Me too: But What About You?

If you’ve been on social media much in the last few days, you might have seen a lot of status updates saying “Me too” with or without explanation. The idea is to raise awareness of the magnitude of the problem of sexual assault and sexual harassment, particularly of women, though my personal take is this ought to be something for people of all genders. While it seems likely that the nature of the violence would vary depending on the genders of the people involved, we do ourselves no favours in framing sexual violence as exclusively a women’s issue.

But now that we see each other as survivors, what are some next steps? One, I think, is to know that many people do not feel comfortable speaking up about their own experiences, for a variety of reasons, and that we ought not make assumptions.

But another piece of this: who has been causing the violence? There are huge numbers of people speaking up about their experiences of harassment and assault, but let’s not ignore the fact that these wrongs have all been committed by someone. And who are those people who have perpetrated these wrongs? The hard truth is that in many cases it is also us. I think that the common narrative of perpetrators as predators, deviant, outsiders, and others, has resulted in a great deal of harm. It does not help us see that in a world run through with injustice, it is very easy to be ignorant of ways in which we harm one another and perpetuate injustices.

Perpetrators of assault and harassment need not be monsters. They can be us, having watched too many movies portraying the relentless pursuit of an unwilling romantic partner as charming rather than terrifying. Or having internalized women’s resistance to sex as obligatory behaviour, and not necessarily reflective of a woman’s actual desires. Or having accepted an ideology of pity, that disabled bodies are inherently undesirable, and anyone who is disabled (or otherwise not-conventionally-attractive) should be grateful for sexual attention of any kind. It is not that hard for us to hurt each other without being monstrous in moral character.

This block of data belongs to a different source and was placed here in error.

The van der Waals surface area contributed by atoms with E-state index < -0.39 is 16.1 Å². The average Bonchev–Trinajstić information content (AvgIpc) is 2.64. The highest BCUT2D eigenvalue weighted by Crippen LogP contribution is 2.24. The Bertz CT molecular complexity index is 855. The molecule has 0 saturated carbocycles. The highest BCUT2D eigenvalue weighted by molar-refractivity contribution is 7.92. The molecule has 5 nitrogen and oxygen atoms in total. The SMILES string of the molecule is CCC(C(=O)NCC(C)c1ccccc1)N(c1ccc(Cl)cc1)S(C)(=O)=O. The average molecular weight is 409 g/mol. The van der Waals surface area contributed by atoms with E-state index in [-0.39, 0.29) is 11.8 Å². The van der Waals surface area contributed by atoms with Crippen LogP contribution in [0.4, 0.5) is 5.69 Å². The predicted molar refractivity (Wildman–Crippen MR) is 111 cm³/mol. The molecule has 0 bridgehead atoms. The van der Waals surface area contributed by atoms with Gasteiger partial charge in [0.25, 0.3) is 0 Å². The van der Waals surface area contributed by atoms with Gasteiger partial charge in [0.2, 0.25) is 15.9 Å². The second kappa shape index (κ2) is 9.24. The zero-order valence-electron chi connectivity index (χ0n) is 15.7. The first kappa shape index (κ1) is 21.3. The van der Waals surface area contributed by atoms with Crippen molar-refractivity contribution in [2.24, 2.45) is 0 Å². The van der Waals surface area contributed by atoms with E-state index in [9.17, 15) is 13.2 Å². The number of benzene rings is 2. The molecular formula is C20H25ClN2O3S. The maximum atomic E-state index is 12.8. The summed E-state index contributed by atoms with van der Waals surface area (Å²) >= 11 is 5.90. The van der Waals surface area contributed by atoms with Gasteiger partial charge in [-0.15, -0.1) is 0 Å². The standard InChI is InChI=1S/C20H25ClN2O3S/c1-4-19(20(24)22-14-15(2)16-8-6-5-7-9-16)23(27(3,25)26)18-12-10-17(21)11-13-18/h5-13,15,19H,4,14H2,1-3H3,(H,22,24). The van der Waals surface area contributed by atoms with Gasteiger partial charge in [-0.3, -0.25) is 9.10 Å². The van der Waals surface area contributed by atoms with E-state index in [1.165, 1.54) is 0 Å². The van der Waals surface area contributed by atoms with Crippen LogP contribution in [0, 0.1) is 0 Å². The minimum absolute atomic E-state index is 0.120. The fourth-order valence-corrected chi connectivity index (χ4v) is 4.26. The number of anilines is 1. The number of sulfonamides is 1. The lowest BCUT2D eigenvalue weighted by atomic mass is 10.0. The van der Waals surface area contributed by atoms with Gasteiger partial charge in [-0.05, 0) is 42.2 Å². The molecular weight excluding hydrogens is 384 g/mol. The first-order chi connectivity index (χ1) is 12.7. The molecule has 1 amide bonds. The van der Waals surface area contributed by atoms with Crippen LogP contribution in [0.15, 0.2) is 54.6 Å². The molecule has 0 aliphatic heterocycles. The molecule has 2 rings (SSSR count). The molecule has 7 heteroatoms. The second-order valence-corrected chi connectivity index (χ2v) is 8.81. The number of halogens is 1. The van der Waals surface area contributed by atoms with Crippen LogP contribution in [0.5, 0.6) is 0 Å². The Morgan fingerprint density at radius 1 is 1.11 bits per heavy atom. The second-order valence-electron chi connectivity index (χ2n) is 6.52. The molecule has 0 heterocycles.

So perhaps instead of just feeling heartbroken and helpless in the face of wrongs perpetuated only by others, it would be a good time to wonder about situations in which we have ignored boundaries to which we ought to have attended, or interpreted situations in line with our desires rather than another’s. But the point isn’t just to feel bad about this, either, or to treat it as just a sign of your own bad moral character. The point is that there is a reason that this behaviour is easy to ignore on your part, as well as on the part of others. It is easy to disbelieve that a friend has committed sexual assault because you know them to be at heart a good person, and think that the two things are incompatible with each other.

All of this needs to go. Guilt and shame are not ends in themselves here, and the mere recognition of our own wrongdoing is not enough. Recognizing wrongs in retrospect at times like these does not change the fact that many of these wrongs did not seem so wrong at the time. And it is this last fact that needs to change before these problems can be solved. Without that work, these confessions seem (as many other things do to me) like just more yelling into the void.